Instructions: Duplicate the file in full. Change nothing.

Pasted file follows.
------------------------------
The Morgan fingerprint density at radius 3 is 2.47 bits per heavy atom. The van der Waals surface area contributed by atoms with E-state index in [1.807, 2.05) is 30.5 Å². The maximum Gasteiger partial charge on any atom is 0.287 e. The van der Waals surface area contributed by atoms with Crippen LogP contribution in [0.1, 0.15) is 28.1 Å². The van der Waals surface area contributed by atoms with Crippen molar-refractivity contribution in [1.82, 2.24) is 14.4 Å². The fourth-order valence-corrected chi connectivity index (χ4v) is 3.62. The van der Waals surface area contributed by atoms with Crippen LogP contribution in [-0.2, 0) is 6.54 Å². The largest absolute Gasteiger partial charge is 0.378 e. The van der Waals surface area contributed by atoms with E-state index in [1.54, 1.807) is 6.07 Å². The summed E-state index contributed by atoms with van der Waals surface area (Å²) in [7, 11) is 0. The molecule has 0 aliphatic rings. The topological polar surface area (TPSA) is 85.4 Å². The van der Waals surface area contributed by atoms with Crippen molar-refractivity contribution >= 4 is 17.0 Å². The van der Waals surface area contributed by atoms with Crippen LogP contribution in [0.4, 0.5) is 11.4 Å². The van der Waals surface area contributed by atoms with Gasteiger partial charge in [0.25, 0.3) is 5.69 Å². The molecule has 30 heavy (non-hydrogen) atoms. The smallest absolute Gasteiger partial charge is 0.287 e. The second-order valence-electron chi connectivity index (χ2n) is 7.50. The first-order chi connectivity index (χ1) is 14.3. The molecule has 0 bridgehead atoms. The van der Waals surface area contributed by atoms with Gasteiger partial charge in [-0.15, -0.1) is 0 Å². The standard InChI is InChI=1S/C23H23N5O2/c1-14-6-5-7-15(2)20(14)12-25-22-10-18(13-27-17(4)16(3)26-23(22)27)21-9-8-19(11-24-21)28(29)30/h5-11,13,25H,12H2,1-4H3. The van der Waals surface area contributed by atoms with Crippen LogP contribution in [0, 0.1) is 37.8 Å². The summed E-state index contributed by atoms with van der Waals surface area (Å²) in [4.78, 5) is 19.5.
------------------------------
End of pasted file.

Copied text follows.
The Morgan fingerprint density at radius 3 is 2.47 bits per heavy atom. The van der Waals surface area contributed by atoms with E-state index in [1.807, 2.05) is 30.5 Å². The maximum Gasteiger partial charge on any atom is 0.287 e. The van der Waals surface area contributed by atoms with Crippen LogP contribution in [0.1, 0.15) is 28.1 Å². The van der Waals surface area contributed by atoms with Crippen molar-refractivity contribution in [1.82, 2.24) is 14.4 Å². The fourth-order valence-corrected chi connectivity index (χ4v) is 3.62. The van der Waals surface area contributed by atoms with Crippen LogP contribution in [-0.2, 0) is 6.54 Å². The largest absolute Gasteiger partial charge is 0.378 e. The van der Waals surface area contributed by atoms with E-state index in [1.54, 1.807) is 6.07 Å². The summed E-state index contributed by atoms with van der Waals surface area (Å²) in [7, 11) is 0. The molecule has 0 aliphatic rings. The topological polar surface area (TPSA) is 85.4 Å². The van der Waals surface area contributed by atoms with Crippen molar-refractivity contribution >= 4 is 17.0 Å². The van der Waals surface area contributed by atoms with Crippen LogP contribution in [0.4, 0.5) is 11.4 Å². The van der Waals surface area contributed by atoms with Gasteiger partial charge in [0.25, 0.3) is 5.69 Å². The molecule has 30 heavy (non-hydrogen) atoms. The smallest absolute Gasteiger partial charge is 0.287 e. The second-order valence-electron chi connectivity index (χ2n) is 7.50. The first-order chi connectivity index (χ1) is 14.3. The molecule has 0 bridgehead atoms. The van der Waals surface area contributed by atoms with Gasteiger partial charge in [-0.15, -0.1) is 0 Å². The standard InChI is InChI=1S/C23H23N5O2/c1-14-6-5-7-15(2)20(14)12-25-22-10-18(13-27-17(4)16(3)26-23(22)27)21-9-8-19(11-24-21)28(29)30/h5-11,13,25H,12H2,1-4H3. The van der Waals surface area contributed by atoms with Crippen LogP contribution in [0, 0.1) is 37.8 Å². The summed E-state index contributed by atoms with van der Waals surface area (Å²) in [4.78, 5) is 19.5.